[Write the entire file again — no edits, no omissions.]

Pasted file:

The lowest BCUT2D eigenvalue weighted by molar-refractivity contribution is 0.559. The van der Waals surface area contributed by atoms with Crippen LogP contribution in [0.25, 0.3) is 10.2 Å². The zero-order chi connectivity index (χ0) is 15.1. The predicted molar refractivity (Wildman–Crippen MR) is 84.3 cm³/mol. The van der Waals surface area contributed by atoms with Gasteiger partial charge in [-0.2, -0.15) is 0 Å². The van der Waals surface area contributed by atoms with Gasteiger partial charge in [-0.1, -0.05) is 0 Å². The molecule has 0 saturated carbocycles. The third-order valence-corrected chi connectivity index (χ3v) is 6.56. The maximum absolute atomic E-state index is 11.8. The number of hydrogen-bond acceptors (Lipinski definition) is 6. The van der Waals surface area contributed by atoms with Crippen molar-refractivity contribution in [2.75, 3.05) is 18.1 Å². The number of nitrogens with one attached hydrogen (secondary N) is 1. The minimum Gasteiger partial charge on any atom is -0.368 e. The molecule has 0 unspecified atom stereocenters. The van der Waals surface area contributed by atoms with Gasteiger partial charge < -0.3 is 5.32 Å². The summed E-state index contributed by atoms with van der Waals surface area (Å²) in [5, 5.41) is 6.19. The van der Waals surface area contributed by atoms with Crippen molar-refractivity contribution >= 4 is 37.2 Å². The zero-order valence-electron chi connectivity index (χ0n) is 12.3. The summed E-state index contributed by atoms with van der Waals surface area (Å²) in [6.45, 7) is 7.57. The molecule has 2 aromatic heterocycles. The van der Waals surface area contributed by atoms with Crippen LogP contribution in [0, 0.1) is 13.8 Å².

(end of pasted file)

The lowest BCUT2D eigenvalue weighted by molar-refractivity contribution is 0.559. The van der Waals surface area contributed by atoms with Crippen LogP contribution in [0.25, 0.3) is 10.2 Å². The zero-order chi connectivity index (χ0) is 15.1. The predicted molar refractivity (Wildman–Crippen MR) is 84.3 cm³/mol. The van der Waals surface area contributed by atoms with Gasteiger partial charge in [-0.2, -0.15) is 0 Å². The van der Waals surface area contributed by atoms with Gasteiger partial charge in [-0.1, -0.05) is 0 Å². The molecule has 0 saturated carbocycles. The third-order valence-corrected chi connectivity index (χ3v) is 6.56. The maximum absolute atomic E-state index is 11.8. The number of hydrogen-bond acceptors (Lipinski definition) is 6. The van der Waals surface area contributed by atoms with Crippen molar-refractivity contribution in [2.75, 3.05) is 18.1 Å². The number of nitrogens with one attached hydrogen (secondary N) is 1. The minimum Gasteiger partial charge on any atom is -0.368 e. The molecule has 0 unspecified atom stereocenters. The van der Waals surface area contributed by atoms with Gasteiger partial charge < -0.3 is 5.32 Å². The summed E-state index contributed by atoms with van der Waals surface area (Å²) in [5, 5.41) is 6.19. The van der Waals surface area contributed by atoms with Crippen molar-refractivity contribution >= 4 is 37.2 Å². The zero-order valence-electron chi connectivity index (χ0n) is 12.3. The summed E-state index contributed by atoms with van der Waals surface area (Å²) in [6.45, 7) is 7.57. The molecule has 2 aromatic heterocycles. The van der Waals surface area contributed by atoms with Crippen LogP contribution in [0, 0.1) is 13.8 Å².